But really, what is it with everyone wanting a boyfriend right now? We’re only in college, so what’s the rush?

    “”I think its because we feel pressure to find someone – like I know I feel like if someone in college doesn’t want to be with me, why would anyone ever want to be with me, and then I freak out that I’ll never get married,”” Wirtschafter said.

    “”It sounds a little melodramatic, but when so many other people seem to have someone it makes me feel like there must be something wrong with me, like why am I not good enough to have a boyfriend and someone else is?”” she added.

    While female students may not know for sure what guys want, some claim they can guess based on what they see.

    “”Guys are looking for a piece of ass,”” said engineering junior Jessica Dunn. “”While this may not be true for a lot of guys, that’s the impression I get from being surrounded by what seems like thousands of blonde, skinny sorority girls and asshole frat guys. I don’t think most single guys are looking for a relationship when most single girls are.””

    With the recent release of such movies as “”Sex and the City”” and even “”The Notebook”” of yesteryear, millions of young women see these movies and try to put themselves in the shoes of the leading female roles.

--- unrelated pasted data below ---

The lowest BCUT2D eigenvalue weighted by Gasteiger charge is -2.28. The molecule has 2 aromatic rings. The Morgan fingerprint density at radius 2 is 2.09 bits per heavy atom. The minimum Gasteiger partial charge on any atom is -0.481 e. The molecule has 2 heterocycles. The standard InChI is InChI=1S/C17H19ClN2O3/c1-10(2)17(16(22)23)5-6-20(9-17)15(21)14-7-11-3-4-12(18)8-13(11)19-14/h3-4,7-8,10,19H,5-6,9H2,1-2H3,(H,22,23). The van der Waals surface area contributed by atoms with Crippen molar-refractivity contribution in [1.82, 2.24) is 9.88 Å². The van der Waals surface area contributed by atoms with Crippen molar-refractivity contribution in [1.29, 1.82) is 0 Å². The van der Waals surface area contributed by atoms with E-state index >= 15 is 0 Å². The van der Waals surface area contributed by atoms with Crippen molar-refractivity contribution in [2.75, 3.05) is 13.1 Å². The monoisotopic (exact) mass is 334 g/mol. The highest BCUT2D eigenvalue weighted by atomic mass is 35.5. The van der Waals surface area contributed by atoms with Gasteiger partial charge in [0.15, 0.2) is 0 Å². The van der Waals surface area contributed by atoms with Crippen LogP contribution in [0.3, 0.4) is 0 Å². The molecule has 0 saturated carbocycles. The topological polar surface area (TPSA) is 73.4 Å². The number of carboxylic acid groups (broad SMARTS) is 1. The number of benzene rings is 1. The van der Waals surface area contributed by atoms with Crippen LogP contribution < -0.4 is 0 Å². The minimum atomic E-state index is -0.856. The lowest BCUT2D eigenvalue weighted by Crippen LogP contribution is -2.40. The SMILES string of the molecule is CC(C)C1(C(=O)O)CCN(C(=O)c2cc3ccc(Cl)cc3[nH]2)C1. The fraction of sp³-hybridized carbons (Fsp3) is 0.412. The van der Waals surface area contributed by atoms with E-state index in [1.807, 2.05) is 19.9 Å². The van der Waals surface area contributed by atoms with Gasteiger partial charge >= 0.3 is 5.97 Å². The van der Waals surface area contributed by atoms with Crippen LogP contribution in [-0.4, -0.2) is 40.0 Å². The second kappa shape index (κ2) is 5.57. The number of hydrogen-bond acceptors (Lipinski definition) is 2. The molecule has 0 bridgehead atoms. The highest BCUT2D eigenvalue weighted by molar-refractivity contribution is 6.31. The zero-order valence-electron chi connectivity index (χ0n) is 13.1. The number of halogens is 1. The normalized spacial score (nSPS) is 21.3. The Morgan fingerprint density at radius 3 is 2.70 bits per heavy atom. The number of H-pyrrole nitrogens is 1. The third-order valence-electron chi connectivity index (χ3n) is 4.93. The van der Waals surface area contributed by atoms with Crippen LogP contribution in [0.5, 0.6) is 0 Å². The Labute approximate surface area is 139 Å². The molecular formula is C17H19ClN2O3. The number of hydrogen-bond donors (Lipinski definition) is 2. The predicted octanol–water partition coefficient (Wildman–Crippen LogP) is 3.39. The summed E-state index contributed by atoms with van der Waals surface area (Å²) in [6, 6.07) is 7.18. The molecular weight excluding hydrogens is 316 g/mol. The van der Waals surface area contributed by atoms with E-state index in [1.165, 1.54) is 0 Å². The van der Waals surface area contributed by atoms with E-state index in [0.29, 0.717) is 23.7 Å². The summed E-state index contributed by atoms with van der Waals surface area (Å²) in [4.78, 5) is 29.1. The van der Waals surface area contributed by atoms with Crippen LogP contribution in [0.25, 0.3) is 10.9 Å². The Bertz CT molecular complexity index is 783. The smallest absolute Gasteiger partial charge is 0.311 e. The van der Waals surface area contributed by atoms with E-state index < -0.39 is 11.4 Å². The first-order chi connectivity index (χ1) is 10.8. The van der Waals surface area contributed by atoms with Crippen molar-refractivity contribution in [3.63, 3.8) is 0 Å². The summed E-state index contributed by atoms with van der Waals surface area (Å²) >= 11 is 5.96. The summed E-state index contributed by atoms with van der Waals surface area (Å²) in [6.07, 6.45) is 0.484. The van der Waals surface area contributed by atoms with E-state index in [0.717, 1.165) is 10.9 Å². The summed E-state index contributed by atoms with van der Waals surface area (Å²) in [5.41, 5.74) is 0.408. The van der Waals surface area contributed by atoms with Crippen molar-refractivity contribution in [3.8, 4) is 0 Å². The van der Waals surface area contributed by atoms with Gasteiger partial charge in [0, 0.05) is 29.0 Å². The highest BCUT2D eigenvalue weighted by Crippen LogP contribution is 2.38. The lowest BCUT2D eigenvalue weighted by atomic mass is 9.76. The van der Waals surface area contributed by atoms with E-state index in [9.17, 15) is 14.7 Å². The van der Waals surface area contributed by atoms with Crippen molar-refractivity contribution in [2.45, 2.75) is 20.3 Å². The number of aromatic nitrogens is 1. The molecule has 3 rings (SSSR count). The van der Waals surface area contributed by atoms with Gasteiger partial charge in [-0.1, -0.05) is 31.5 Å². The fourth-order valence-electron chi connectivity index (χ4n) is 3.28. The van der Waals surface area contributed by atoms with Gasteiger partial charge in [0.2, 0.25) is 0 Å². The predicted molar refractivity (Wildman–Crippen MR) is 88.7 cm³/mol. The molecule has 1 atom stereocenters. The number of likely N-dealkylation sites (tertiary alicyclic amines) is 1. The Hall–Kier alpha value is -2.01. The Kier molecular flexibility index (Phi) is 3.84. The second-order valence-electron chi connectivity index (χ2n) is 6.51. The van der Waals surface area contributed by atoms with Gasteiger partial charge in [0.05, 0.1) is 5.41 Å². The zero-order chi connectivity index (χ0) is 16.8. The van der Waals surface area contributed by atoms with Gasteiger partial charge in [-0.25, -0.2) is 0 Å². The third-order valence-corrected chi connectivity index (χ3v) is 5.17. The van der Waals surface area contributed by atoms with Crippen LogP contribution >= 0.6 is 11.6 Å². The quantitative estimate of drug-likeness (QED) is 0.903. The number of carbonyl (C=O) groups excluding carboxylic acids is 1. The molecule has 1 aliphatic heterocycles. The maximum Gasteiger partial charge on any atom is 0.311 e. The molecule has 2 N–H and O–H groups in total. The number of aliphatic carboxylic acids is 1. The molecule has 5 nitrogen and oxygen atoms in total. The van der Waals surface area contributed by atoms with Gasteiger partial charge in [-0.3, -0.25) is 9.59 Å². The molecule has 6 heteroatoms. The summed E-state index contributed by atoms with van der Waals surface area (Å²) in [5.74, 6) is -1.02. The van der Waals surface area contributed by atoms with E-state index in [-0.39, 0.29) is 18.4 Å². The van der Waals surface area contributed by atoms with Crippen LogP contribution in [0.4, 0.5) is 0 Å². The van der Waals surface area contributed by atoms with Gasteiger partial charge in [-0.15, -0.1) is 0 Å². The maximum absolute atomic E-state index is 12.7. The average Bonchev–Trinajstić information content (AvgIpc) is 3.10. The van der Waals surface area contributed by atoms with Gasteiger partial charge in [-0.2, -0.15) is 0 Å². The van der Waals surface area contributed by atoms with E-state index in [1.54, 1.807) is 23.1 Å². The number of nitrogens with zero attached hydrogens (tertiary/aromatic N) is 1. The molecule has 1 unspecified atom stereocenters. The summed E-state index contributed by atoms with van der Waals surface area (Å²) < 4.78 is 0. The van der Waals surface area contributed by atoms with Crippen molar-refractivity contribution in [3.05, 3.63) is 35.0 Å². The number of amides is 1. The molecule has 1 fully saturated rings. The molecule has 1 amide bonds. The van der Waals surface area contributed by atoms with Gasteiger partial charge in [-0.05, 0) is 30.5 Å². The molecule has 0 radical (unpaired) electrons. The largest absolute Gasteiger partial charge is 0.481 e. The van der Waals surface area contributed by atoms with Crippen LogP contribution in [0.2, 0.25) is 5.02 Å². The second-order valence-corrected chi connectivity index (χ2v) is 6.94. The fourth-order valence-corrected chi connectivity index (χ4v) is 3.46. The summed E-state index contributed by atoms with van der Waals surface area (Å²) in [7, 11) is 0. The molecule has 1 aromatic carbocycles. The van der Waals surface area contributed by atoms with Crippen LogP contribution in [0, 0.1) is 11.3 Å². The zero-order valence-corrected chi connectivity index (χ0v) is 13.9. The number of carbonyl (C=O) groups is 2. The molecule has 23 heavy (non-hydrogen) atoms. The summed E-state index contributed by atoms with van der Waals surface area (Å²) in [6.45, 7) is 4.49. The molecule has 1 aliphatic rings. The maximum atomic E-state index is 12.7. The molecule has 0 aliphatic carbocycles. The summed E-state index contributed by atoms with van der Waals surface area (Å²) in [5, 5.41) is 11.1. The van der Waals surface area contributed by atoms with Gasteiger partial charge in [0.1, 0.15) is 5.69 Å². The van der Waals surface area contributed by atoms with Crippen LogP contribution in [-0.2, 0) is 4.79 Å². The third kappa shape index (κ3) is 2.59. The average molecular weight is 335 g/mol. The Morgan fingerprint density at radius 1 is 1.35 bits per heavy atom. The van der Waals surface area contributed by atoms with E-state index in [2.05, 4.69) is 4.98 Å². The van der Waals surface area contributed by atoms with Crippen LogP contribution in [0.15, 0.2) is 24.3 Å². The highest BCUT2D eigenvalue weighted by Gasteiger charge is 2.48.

Indulging in such fantasy worlds, though, can seem daunting when applied to real life. Finding someone like Mr. Big or Tom Hanks’ character in “”Sleepless in Seattle”” seems impossible to many young women. In fact, some have even resorted to changing the way they act or look in order to catch the attention of unsuspecting guys.

    “”I think the craziest thing I’ve done to get a guy’s attention is hook up with another guy,”” said Danielle Brynan, a journalism sophomore. “”I don’t suggest you try it.””

    “”I was at a party, and my friend and I saw this cute Dutch guy walking around when we got there,”” Dunn said. “”At the end of the night, I was already pretty drunk and the Dutch guy wanted to take shots with me!